Reports GOP senators dumped stock spark calls to resign

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Published on March 20, 2020 - Duration: 02:00s

Reports GOP senators dumped stock spark calls to resign

Two Republican senators faced calls to resign on Friday over media reports they sold substantial amounts of stock before the global coronavirus-induced market meltdown after receiving private briefings on the outbreak.

Yahaira Jacquez reports.


Reports GOP senators dumped stock spark calls to resign

The head of the powerful U.S. Senate Intelligence Committee is facing calls to resign on Friday after reports surfaced he sold off a significant amount of stock in February.

Just before the stock market began its precipitous decline due to coronavirus concerns.

The bombshell report by Propublica detailed how Republican Senator Richard Burr from North Carolina dumped up to $1.7 million in stocks in 33 different transactions, including shares of hotels and restaurants, some of the hardest hit industries amid the pandemic.

Burr's committee had been receiving daily updates on the outbreak.

(SOUNDBITE) (ENGLISH) FOX NEWS HOST TUCKER CARLSON: "Maybe there is an honest explanation for what he did.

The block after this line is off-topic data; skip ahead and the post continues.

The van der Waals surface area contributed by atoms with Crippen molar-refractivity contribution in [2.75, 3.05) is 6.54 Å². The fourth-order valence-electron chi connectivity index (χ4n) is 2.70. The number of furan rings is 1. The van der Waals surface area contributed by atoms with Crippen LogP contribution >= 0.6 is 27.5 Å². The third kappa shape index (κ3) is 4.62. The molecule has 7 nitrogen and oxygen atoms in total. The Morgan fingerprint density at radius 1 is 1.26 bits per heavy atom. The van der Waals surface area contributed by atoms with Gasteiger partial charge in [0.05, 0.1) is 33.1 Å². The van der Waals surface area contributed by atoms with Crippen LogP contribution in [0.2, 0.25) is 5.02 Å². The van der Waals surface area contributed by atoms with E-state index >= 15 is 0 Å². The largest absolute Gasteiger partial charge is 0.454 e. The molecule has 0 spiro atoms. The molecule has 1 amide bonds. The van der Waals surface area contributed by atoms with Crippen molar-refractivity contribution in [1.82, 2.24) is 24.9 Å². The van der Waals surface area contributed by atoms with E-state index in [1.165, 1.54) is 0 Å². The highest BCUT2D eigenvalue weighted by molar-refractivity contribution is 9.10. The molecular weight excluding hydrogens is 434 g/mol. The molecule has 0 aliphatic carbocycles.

If there is, he should share it with the rest of us immediately." The revelation provoked outrage from fellow conservatives.

Most notably Fox News host, Tucker Carlson.

(SOUNDBITE) (ENGLISH) FOX NEWS HOST TUCKER CARLSON: "Otherwise, he must resign from the Senate and face prosecution for insider trading." Responding to the news reports Friday, Senator Burr on Twitter said: "I relied solely on public news reports to guide my decision regarding the sale of stocks on February 13." He also said he has asked the Senate Ethics Committee to open a review of the matter.

But the GOP senator isn't the only one under fire for reportedly selling off shares.

In a separate Daily Beast report, Republican Senator Kelly Loeffler of Georgia, a member of the Senate health committee, was also scrutinized for unloading millions of dollars worth of stock from January to February.

Loeffler wrote overnight on Twitter that she was informed of the transactions three weeks after they occurred, writing: "This is a ridiculous and baseless attack.

I do not make investment decisions for my portfolio.

Investment decisions are made by multiple third-party advisers without my or my husband's knowledge or involvement."

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